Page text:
Machine learning and AI succeeded in identifying outlines of buildings and highlighted those for which it had high confidence while suppressing areas not likely to contain man-made structures. Once the structures were laid out, Facebook was able to use them as proxies for where and how people live. Using census data, the team redistributed the population datasets evenly across each location, under the assumption that the method was the least error-prone way of determining how many people lived in each building.
Using this building information, Columbia University used census data to generate population estimates, validate the result against other, more coarse-grained datasets and then the World Bank Living Standards Measurement Study (LSMS) program validated the final dataset against anonymized ‘ground-truth’ household surveys.
“The leap from ‘estimate’ to ‘accurate’ carries big bottom line implications for industries worth hundreds of billions of dollars. And geospatial data analytics companies are only beginning to wrap their heads around the possibilities,” says Luke Barrington, Senior Director — Platform Products, DigitalGlobe.
How many likes!
The population datasets are released publicly since Facebook believes this data could be useful to NGOs, humanitarian agencies or even companies in many ways, including for things like aid planning, disaster response, and infrastructure planning. The resulting maps revealed locations of over 2 billion disconnected people spread across 20 countries, many of them developing nations where even basic mapping data is scarce.
To begin with, population dataset maps for Malawi, South Africa, Ghana, Haiti, and Sri Lanka have been released. The social media giant hopes to keep adding more countries over the coming months and plans to increase connectivity around the world based on this data. These new maps can inform service providers where connectivity infrastructure should be deployed, whether they are fibre networks or Wi-Fi hotspots, or communication networks with high-altitude balloons or UAVs. The most efficient network technology depends on the ensuring communications networks designed on proximity to population.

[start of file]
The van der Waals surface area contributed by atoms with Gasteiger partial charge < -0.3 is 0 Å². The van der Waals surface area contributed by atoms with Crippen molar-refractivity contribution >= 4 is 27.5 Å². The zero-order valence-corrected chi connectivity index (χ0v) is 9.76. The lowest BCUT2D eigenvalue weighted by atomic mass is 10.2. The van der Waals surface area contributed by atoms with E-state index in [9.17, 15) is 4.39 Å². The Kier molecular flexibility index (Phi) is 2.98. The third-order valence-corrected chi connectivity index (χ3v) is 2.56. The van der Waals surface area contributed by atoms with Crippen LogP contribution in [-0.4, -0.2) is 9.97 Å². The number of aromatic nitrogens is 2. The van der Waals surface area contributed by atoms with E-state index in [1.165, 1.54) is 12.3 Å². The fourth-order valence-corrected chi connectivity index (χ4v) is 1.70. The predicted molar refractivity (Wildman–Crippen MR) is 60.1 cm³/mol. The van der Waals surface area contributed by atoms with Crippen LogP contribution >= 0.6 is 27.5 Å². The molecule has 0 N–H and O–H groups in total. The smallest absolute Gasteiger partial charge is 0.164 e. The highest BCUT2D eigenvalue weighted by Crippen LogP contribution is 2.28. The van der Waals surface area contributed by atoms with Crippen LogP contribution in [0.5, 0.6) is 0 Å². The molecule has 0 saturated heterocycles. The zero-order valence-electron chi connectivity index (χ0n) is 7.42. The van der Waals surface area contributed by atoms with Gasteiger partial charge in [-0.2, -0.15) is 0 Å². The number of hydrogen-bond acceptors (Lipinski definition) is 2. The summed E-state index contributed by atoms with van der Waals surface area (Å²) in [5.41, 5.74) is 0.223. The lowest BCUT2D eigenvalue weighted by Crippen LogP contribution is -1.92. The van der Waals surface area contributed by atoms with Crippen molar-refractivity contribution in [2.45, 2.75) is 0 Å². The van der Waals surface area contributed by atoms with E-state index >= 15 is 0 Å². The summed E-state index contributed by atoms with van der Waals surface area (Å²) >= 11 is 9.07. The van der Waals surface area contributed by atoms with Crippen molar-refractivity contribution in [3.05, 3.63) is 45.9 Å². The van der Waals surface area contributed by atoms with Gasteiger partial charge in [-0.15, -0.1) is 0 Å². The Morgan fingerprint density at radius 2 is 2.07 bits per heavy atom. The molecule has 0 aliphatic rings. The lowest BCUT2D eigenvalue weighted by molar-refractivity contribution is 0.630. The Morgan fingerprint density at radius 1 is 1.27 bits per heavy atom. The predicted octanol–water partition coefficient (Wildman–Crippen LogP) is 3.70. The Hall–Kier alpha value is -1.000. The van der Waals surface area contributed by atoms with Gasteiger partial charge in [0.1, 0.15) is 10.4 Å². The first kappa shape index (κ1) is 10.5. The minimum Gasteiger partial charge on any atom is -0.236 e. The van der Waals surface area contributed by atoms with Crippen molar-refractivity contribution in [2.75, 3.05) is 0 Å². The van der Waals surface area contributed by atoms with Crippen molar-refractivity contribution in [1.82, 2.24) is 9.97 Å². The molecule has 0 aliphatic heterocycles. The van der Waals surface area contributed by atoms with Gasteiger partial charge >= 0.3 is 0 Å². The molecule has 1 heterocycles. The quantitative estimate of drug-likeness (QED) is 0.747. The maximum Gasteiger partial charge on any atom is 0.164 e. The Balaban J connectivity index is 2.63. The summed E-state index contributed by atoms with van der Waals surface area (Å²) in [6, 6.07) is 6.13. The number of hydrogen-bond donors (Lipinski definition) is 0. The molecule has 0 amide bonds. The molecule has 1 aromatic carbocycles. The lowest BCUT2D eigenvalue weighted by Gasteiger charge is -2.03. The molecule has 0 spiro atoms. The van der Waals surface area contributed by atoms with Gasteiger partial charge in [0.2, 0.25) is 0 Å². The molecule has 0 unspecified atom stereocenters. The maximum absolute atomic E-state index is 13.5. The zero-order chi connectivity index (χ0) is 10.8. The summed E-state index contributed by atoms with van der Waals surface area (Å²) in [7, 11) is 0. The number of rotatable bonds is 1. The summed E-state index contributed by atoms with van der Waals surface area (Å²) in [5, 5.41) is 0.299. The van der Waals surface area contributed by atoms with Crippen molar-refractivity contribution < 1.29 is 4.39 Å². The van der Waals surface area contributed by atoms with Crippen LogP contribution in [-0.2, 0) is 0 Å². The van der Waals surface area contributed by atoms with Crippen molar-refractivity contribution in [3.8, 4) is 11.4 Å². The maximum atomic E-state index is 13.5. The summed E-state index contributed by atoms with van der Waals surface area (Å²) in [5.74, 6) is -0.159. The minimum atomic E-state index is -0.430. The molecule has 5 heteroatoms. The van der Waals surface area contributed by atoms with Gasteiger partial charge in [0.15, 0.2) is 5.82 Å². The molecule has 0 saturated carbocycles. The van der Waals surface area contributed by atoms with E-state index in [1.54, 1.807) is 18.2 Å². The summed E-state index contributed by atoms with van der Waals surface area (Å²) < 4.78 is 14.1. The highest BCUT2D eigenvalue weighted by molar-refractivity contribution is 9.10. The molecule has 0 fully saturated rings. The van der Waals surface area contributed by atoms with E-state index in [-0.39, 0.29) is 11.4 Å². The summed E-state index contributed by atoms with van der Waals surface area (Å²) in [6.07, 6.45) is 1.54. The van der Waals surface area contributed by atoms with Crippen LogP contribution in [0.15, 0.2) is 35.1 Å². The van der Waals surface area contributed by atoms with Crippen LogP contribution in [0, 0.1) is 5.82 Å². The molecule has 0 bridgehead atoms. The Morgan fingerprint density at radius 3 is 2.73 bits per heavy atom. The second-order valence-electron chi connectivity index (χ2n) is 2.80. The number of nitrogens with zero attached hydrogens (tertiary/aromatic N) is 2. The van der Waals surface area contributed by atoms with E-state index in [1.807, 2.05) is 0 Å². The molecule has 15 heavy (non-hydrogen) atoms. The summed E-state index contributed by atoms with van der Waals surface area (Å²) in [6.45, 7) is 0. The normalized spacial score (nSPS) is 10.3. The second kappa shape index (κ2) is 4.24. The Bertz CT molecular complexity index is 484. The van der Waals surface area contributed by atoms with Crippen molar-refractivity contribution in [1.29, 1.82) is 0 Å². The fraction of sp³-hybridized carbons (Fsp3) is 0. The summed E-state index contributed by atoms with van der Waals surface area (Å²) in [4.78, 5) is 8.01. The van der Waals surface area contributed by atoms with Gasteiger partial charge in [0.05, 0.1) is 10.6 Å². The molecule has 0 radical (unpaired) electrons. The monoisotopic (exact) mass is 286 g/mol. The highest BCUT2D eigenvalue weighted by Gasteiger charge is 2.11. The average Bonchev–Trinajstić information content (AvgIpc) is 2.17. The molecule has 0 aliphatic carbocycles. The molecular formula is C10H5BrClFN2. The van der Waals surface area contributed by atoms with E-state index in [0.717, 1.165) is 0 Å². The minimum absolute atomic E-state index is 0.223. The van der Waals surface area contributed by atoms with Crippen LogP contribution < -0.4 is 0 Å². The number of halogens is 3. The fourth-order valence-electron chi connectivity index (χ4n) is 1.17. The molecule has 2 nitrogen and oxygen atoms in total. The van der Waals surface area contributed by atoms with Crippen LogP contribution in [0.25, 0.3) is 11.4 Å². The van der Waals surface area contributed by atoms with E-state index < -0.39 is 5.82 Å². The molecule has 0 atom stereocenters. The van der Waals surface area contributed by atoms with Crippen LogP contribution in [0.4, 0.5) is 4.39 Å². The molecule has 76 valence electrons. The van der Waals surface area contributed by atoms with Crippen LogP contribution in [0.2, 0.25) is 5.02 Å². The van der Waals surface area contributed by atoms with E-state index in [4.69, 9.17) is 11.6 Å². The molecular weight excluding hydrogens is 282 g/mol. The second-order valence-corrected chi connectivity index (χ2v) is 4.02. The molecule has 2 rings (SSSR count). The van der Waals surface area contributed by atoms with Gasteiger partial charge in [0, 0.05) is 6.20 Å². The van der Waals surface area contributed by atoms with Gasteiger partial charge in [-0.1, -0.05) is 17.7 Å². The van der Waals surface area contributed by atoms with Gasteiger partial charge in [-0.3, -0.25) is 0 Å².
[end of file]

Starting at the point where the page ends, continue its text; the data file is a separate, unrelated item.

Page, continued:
“Developing communication technologies to reach the rest of the world is not a challenge we will solve alone. We want this data to be a new source of information to empower other organizations to achieve their missions. For example, The Red Cross is already planning to use the population maps to help combat malaria in Malawi, and to target humanitarian aid after natural disasters. By sharing our data and the problems we are working on publicly we hope to stimulate an open approach to solving local and global challenges,” Facebook said in a statement.
The Facebook map of the world is just a beginning. The industry is at a critical junction where the convergence of computing power, satellite imagery, machine learning and AI are coming together to answer more questions than before. What’s not to like about that?